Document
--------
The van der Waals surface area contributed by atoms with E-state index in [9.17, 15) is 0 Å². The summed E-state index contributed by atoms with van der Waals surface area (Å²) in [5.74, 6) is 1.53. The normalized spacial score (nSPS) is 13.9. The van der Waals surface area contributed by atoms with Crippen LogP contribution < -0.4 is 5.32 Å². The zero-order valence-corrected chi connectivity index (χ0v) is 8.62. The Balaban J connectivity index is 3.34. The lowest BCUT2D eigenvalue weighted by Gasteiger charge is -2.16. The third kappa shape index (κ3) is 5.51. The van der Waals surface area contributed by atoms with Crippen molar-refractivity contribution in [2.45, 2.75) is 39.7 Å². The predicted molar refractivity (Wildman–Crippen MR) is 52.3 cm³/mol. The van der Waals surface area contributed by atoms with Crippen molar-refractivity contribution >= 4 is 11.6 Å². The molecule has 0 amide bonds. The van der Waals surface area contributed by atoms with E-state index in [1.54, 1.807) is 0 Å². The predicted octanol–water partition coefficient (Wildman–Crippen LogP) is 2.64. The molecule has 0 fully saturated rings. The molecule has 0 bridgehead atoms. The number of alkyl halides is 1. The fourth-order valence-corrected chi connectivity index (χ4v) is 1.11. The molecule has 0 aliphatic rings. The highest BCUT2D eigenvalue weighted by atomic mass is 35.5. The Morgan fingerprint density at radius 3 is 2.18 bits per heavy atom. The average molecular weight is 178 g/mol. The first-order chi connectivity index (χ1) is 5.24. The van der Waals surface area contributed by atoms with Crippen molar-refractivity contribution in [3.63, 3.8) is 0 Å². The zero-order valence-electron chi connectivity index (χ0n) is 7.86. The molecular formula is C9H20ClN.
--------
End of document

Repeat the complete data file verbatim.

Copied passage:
The van der Waals surface area contributed by atoms with E-state index in [9.17, 15) is 0 Å². The summed E-state index contributed by atoms with van der Waals surface area (Å²) in [5.74, 6) is 1.53. The normalized spacial score (nSPS) is 13.9. The van der Waals surface area contributed by atoms with Crippen LogP contribution < -0.4 is 5.32 Å². The zero-order valence-corrected chi connectivity index (χ0v) is 8.62. The Balaban J connectivity index is 3.34. The lowest BCUT2D eigenvalue weighted by Gasteiger charge is -2.16. The third kappa shape index (κ3) is 5.51. The van der Waals surface area contributed by atoms with Crippen molar-refractivity contribution in [2.45, 2.75) is 39.7 Å². The predicted molar refractivity (Wildman–Crippen MR) is 52.3 cm³/mol. The van der Waals surface area contributed by atoms with Crippen molar-refractivity contribution >= 4 is 11.6 Å². The molecule has 0 amide bonds. The van der Waals surface area contributed by atoms with E-state index in [1.54, 1.807) is 0 Å². The predicted octanol–water partition coefficient (Wildman–Crippen LogP) is 2.64. The molecule has 0 fully saturated rings. The molecule has 0 bridgehead atoms. The number of alkyl halides is 1. The fourth-order valence-corrected chi connectivity index (χ4v) is 1.11. The molecule has 0 aliphatic rings. The highest BCUT2D eigenvalue weighted by atomic mass is 35.5. The Morgan fingerprint density at radius 3 is 2.18 bits per heavy atom. The average molecular weight is 178 g/mol. The first-order chi connectivity index (χ1) is 5.24. The van der Waals surface area contributed by atoms with Crippen molar-refractivity contribution in [3.63, 3.8) is 0 Å². The zero-order valence-electron chi connectivity index (χ0n) is 7.86. The molecular formula is C9H20ClN.